Plywood is arguably the most modern design artifact: it is a material born of natural wood and formed by vigorous industrial processes that can assume the most organic of shapes through bending, laminating, and molding. plywood truly fulfills that most modern of dreams: bridging the gap between technology and nature. Bent Ply is the first book devoted to plywood in modern design. The book consists of two parts: the first, an illustrated history of plywood (tracing its origins to ancient Egypt, circa 2900 BC); the second, an annotated journal of the making of a piece of bent plywood furniture, from the forest to the showroom. Bent Ply contains numerous illustrations of the classics of bent ply design, including furniture from Alvar Aalto, Michael Thonet, and Charles and Ray Eames, and examples of its appropriation by the military: John F. Kennedys PT109 boat and the DeHavilland Mosquito were both fabricated from plywood. Anyone interested in furniture design, woodworking, or materials will be fascinated by Bent Ply.
The construction of shoji—Japanese sliding doors—requires intricate skills and attention to detail. This guide to creating shoji brings together both traditional insight and technical mastery of the craft from the perspective of an apprenticed sliding-door maker. Step-by-step instructions, illustrated with photos of each work in progress, give detailed information on how to construct both common shoji and Japanese transom (a piece found between rooms and above sliding doors). The correct use of Japanese tools is discussed, as are techniques for marking lines, making specific joints and handles, using rice glue, and applying shoji paper.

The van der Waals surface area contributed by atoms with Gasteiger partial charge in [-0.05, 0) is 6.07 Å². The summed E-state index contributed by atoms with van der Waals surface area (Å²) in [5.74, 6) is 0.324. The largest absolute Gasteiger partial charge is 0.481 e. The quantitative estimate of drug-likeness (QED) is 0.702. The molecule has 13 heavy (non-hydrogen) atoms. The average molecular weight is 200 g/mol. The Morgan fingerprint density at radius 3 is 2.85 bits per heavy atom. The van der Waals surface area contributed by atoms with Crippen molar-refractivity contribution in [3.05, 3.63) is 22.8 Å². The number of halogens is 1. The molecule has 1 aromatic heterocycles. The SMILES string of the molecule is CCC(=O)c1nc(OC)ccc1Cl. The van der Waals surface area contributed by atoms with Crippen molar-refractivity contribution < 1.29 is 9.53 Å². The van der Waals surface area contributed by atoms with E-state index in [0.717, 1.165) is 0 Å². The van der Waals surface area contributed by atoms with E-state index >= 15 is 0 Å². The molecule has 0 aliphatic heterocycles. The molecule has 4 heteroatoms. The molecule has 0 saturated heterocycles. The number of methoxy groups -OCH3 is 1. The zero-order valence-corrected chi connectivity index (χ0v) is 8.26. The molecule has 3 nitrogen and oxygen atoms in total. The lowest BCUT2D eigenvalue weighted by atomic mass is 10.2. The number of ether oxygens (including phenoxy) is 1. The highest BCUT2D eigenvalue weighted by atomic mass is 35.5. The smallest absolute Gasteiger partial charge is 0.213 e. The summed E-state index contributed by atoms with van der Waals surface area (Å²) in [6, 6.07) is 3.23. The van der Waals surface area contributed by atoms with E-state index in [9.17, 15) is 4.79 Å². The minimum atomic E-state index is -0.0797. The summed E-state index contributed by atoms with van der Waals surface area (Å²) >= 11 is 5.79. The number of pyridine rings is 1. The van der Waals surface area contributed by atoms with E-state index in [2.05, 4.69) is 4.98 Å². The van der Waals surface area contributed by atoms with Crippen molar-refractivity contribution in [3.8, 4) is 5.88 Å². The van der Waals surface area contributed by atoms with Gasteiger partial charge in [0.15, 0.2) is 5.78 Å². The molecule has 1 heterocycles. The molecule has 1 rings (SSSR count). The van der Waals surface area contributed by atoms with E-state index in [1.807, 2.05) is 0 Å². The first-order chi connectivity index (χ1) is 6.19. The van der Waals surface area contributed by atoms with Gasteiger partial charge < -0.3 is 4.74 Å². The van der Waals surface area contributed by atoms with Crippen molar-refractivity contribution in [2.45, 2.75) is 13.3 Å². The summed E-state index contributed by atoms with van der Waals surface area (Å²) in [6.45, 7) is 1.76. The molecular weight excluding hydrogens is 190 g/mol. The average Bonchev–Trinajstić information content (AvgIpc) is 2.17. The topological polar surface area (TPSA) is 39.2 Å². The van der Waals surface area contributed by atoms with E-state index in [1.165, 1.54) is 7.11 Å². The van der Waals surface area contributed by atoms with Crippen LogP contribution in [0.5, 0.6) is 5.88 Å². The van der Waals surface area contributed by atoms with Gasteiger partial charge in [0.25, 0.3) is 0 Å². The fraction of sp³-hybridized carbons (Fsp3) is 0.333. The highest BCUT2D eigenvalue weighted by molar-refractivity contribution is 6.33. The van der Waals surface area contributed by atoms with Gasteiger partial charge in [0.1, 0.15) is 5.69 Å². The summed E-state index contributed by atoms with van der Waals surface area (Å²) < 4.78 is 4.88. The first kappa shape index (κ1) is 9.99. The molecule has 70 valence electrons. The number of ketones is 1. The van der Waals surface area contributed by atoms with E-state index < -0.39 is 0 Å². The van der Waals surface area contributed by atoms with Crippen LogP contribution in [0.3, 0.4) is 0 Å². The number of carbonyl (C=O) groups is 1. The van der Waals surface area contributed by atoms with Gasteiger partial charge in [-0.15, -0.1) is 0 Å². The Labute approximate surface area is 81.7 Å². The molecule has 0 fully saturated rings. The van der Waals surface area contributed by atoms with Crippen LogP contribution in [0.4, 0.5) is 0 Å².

Finally back in print, Carpentry & Joinery, first published in 1907, is the bible of finish carpentry from a golden era of architectural woodworking. Every aspect of joinery is covered in this book, with more than 1800 engravings and twelve spectacular plates to illustrate the topics. This incredibly comprehensive volume contains chapters on timber; joints; floors; partitions; windows; doors; moldings; tools and more. Each subject is explored, illustrated, and examined first in the simple case and then in fancier and fancier permutations. This is the best instruction ever written that explains the details of both simple and fancy late Victorian architectural woodworking. Whether you are a joiner, restorer, or architect, you will be amazed at the level of practical information, clarity of explanation, and continued utility of this book. Certain subjects which are commonly ignored such as the use of joiner s rods are covered in great detail along with detailed instructions for layout all the various constructions in the book. Because this is such an important book we wanted an expert opinion to put the book in the context of its time. In a new introduction master housewright Roy Underhill compares the instruction in the book with a first hand account of an early 20th century joiner. "We again have the voices of first rate masters at our sides." - Roy Underhill, from his Introduction The original book contained 12 color plates which, sadly, we could not afford to reproduce in color. However we are making a PDF of the color plates available for download http: //www.brooklyntoolandcraft.com/hasluckplates. Softcover 6 3/4" x 9 5/8" 567 pages plus 12 plates.
Describes in detail the design and construction of a traditional Japanese house in California, revealing how the aesthetic principles of Japanese architecture--including clean lines, intricate joinery, and expert woodworking--can be adapted to such Western needs as central heating, computerized lighting systems, furnishings, insulation, and electronics. Architects & Designers Book Club.